The future of work
How the workplace has changed and predictions for the future
|6 minute read|
With the decline of cube farms and open-plan offices, an increase in hybrid working arrangements and asynchronous start and finish times, the future of work has a changing face.
Looking into the crystal ball, AIM WA Chief Executive Officer Gary Martin FAIM said the future of Western Australia’s workscape would be dependent on people strategies, with a refined focus on wellbeing, inclusivity, respect, hybrid arrangements and an overall cultural rethink.
Respect in the workplace needs attention
Although a broad issue, respect is something we are taught from a young age – we are told to treat people the way we want to be treated.
Professor Martin said respect was still a slippery concept for many workplaces, as there was no one-size-fits-all definition of the term, but it was key to the changing nature of workplaces.
“In the current climate, most people think that disrespect is about sexual harassment but, if you look at a continuum, sexual harassment and sexual assault are on one end,” he said.
“There could be a number of other things that can be considered disrespectful in the workplace.
“For example, if someone comes to an arranged meeting 15 minutes late, I would consider that to be disrespectful.
“However, that’s not the case for others – other people might have fluid notions of time.”
Professor Martin said organisations needed to consider what respect meant at an individual level, as what people found to be respectful and disrespectful varied.
Hybrid working is the new norm
A positive to come out of the COVID-19 pandemic was the shift to remote working, bringing about greater flexibility, with employees now having the freedom to choose where and how they want to work.
However, according to Professor Martin, we will need to embrace an approach that is far more responsive to the peaks and troughs of an employee’s non-working life.
“With our personal circumstances changing as we move through life, organisations need to be more open to working with employees to regularly review and renegotiate how much of a full-time load they desire,” he said.
“Full time work should not be seen as a constant across a lifetime.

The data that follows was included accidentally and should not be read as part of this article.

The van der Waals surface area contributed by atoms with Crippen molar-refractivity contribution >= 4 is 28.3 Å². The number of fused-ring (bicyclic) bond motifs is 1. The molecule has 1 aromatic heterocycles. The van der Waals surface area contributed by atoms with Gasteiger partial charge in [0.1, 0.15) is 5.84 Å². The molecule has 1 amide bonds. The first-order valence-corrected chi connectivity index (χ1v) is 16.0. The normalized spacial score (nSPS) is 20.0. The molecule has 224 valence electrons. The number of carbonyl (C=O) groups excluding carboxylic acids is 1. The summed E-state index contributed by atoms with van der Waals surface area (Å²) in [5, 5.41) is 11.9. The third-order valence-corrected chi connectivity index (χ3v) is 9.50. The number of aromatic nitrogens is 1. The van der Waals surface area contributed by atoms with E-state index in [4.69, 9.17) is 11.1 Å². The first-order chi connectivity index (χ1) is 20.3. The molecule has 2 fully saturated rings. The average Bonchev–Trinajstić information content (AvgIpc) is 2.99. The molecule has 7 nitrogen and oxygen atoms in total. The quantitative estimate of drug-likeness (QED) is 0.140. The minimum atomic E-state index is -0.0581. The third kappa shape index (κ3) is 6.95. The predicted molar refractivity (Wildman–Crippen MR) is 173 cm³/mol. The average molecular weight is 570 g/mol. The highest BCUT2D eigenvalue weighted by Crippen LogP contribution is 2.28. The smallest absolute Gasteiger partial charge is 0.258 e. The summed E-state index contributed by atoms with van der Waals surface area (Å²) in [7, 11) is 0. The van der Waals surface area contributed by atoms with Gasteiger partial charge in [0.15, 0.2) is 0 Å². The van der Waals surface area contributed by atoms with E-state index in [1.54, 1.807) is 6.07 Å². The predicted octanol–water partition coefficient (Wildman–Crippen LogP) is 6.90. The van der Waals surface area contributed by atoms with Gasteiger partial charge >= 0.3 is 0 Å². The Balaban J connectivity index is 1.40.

“This flexibility is not just about working from home or hybrid work, it’s about responding to different stages of your life.
“Pressing work responsibilities often peak at the same time as we have to be more present in our non-working lives.
“For some people in their 30s or 40s – when they’re at the peak of their careers – they might be looking after their older parents or their children, making the heavy demands of work converge with their equally heavy non-work commitments.
“When you have to be perfect at both in that period of time, it sets us up for failure.
“We need to be able to scale our work commitments up and down to suit our other circumstances, so we can get the best out of what we do.”
Professor Martin said the concept of workload scaling would see employees regularly sitting down with their employer to negotiate an appropriate full or fractional workload for a fixed period of time.
“When you’ve just graduated from a degree, for example, you might have a little bit more time, so you could negotiate a 120 per cent workload,” he said.
“Two years down the track, you are keen to undertake some further study, so you can negotiate your workload down to 80 per cent for a better balance with study and life, then move back to 120 per cent when you complete your qualification a few years later.
“Not long after, though, you settle down and have a family. You and your partner wish to work and share the responsibility for raising the children, so you both approach your employers and arrange a 70 per cent workload each.
“Over the next 30 years, you review your workload every couple of years and negotiate changes to your load based on life’s circumstances.”
Professor Martin said workload scaling was not about doing less work across a lifetime.